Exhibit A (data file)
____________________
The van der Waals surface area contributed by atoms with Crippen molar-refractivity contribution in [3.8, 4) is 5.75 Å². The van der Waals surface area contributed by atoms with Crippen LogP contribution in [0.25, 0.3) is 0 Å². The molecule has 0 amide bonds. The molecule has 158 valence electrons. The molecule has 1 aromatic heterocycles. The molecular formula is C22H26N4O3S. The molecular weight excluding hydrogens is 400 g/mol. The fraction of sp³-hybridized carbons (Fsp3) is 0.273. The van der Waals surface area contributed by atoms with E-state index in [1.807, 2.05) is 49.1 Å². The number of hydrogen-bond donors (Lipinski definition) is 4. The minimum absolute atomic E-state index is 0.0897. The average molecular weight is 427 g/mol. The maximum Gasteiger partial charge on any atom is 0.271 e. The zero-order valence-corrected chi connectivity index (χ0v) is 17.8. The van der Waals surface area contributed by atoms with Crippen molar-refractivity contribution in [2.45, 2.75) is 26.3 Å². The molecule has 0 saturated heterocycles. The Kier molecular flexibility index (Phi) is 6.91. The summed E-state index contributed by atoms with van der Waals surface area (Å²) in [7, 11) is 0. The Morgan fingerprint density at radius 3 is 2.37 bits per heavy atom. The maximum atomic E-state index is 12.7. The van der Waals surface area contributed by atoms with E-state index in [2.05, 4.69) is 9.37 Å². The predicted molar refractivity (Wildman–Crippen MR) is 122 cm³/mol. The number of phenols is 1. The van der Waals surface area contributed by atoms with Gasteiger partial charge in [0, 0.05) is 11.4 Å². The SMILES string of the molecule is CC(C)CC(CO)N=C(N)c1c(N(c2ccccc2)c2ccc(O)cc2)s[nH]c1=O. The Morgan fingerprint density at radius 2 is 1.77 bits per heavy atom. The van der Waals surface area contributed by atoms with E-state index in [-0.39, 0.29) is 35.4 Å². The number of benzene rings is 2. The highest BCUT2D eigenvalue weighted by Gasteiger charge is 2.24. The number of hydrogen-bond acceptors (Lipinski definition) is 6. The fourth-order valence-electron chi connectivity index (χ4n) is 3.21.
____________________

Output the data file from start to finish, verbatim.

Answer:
The van der Waals surface area contributed by atoms with Crippen molar-refractivity contribution in [3.8, 4) is 5.75 Å². The van der Waals surface area contributed by atoms with Crippen LogP contribution in [0.25, 0.3) is 0 Å². The molecule has 0 amide bonds. The molecule has 158 valence electrons. The molecule has 1 aromatic heterocycles. The molecular formula is C22H26N4O3S. The molecular weight excluding hydrogens is 400 g/mol. The fraction of sp³-hybridized carbons (Fsp3) is 0.273. The van der Waals surface area contributed by atoms with E-state index in [1.807, 2.05) is 49.1 Å². The number of hydrogen-bond donors (Lipinski definition) is 4. The minimum absolute atomic E-state index is 0.0897. The average molecular weight is 427 g/mol. The maximum Gasteiger partial charge on any atom is 0.271 e. The zero-order valence-corrected chi connectivity index (χ0v) is 17.8. The van der Waals surface area contributed by atoms with Crippen molar-refractivity contribution in [2.45, 2.75) is 26.3 Å². The molecule has 0 saturated heterocycles. The Kier molecular flexibility index (Phi) is 6.91. The summed E-state index contributed by atoms with van der Waals surface area (Å²) in [7, 11) is 0. The Morgan fingerprint density at radius 3 is 2.37 bits per heavy atom. The maximum atomic E-state index is 12.7. The van der Waals surface area contributed by atoms with E-state index in [2.05, 4.69) is 9.37 Å². The predicted molar refractivity (Wildman–Crippen MR) is 122 cm³/mol. The number of phenols is 1. The van der Waals surface area contributed by atoms with Gasteiger partial charge in [0, 0.05) is 11.4 Å². The SMILES string of the molecule is CC(C)CC(CO)N=C(N)c1c(N(c2ccccc2)c2ccc(O)cc2)s[nH]c1=O. The Morgan fingerprint density at radius 2 is 1.77 bits per heavy atom. The van der Waals surface area contributed by atoms with E-state index in [-0.39, 0.29) is 35.4 Å². The number of benzene rings is 2. The highest BCUT2D eigenvalue weighted by Gasteiger charge is 2.24. The number of hydrogen-bond acceptors (Lipinski definition) is 6. The fourth-order valence-electron chi connectivity index (χ4n) is 3.21.